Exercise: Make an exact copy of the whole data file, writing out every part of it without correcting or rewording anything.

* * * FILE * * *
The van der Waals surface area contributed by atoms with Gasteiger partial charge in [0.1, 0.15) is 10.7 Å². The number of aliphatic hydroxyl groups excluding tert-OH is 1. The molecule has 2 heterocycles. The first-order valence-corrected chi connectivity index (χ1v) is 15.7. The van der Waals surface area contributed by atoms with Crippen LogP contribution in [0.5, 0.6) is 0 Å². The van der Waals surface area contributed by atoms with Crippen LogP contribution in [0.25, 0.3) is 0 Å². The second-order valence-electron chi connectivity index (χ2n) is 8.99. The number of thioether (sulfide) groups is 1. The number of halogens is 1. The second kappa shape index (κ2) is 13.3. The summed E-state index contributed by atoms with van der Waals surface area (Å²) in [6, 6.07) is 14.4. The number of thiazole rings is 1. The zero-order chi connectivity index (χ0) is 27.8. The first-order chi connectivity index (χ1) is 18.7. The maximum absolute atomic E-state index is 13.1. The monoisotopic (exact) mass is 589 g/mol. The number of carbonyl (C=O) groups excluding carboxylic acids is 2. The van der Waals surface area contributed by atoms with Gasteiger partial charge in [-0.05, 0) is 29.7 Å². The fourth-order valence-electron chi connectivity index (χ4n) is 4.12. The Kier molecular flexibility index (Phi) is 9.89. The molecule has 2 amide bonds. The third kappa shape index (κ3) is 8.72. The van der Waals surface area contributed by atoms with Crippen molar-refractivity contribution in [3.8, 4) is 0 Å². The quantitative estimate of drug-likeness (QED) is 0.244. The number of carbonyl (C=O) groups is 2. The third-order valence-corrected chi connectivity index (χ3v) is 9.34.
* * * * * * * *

The van der Waals surface area contributed by atoms with Gasteiger partial charge in [0.1, 0.15) is 10.7 Å². The number of aliphatic hydroxyl groups excluding tert-OH is 1. The molecule has 2 heterocycles. The first-order valence-corrected chi connectivity index (χ1v) is 15.7. The van der Waals surface area contributed by atoms with Crippen LogP contribution in [0.5, 0.6) is 0 Å². The van der Waals surface area contributed by atoms with Crippen LogP contribution in [0.25, 0.3) is 0 Å². The second-order valence-electron chi connectivity index (χ2n) is 8.99. The number of thioether (sulfide) groups is 1. The number of halogens is 1. The second kappa shape index (κ2) is 13.3. The summed E-state index contributed by atoms with van der Waals surface area (Å²) in [6, 6.07) is 14.4. The number of thiazole rings is 1. The zero-order chi connectivity index (χ0) is 27.8. The first-order chi connectivity index (χ1) is 18.7. The maximum absolute atomic E-state index is 13.1. The monoisotopic (exact) mass is 589 g/mol. The number of carbonyl (C=O) groups excluding carboxylic acids is 2. The van der Waals surface area contributed by atoms with Gasteiger partial charge in [-0.05, 0) is 29.7 Å². The fourth-order valence-electron chi connectivity index (χ4n) is 4.12. The Kier molecular flexibility index (Phi) is 9.89. The molecule has 2 amide bonds. The third kappa shape index (κ3) is 8.72. The van der Waals surface area contributed by atoms with Crippen molar-refractivity contribution in [3.8, 4) is 0 Å². The quantitative estimate of drug-likeness (QED) is 0.244. The number of carbonyl (C=O) groups is 2. The third-order valence-corrected chi connectivity index (χ3v) is 9.34.